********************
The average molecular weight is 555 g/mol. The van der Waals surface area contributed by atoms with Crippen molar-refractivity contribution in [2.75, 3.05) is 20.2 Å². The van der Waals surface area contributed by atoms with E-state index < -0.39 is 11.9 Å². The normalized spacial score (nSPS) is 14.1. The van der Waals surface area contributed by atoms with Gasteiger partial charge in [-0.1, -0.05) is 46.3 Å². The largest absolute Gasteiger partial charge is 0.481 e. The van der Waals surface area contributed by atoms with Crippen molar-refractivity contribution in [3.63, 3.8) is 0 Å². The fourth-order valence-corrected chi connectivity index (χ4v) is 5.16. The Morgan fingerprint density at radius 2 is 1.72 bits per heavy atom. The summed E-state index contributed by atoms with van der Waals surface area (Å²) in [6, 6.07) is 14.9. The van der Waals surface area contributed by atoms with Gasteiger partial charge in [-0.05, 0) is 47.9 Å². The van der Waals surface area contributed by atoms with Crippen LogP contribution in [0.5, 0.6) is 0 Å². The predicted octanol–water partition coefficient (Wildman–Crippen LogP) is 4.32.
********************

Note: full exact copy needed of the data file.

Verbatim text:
The average molecular weight is 555 g/mol. The van der Waals surface area contributed by atoms with Crippen molar-refractivity contribution in [2.75, 3.05) is 20.2 Å². The van der Waals surface area contributed by atoms with E-state index < -0.39 is 11.9 Å². The normalized spacial score (nSPS) is 14.1. The van der Waals surface area contributed by atoms with Gasteiger partial charge in [-0.1, -0.05) is 46.3 Å². The largest absolute Gasteiger partial charge is 0.481 e. The van der Waals surface area contributed by atoms with Crippen molar-refractivity contribution in [3.63, 3.8) is 0 Å². The fourth-order valence-corrected chi connectivity index (χ4v) is 5.16. The Morgan fingerprint density at radius 2 is 1.72 bits per heavy atom. The summed E-state index contributed by atoms with van der Waals surface area (Å²) in [6, 6.07) is 14.9. The van der Waals surface area contributed by atoms with Gasteiger partial charge in [-0.05, 0) is 47.9 Å². The van der Waals surface area contributed by atoms with Crippen LogP contribution in [0.5, 0.6) is 0 Å². The predicted octanol–water partition coefficient (Wildman–Crippen LogP) is 4.32.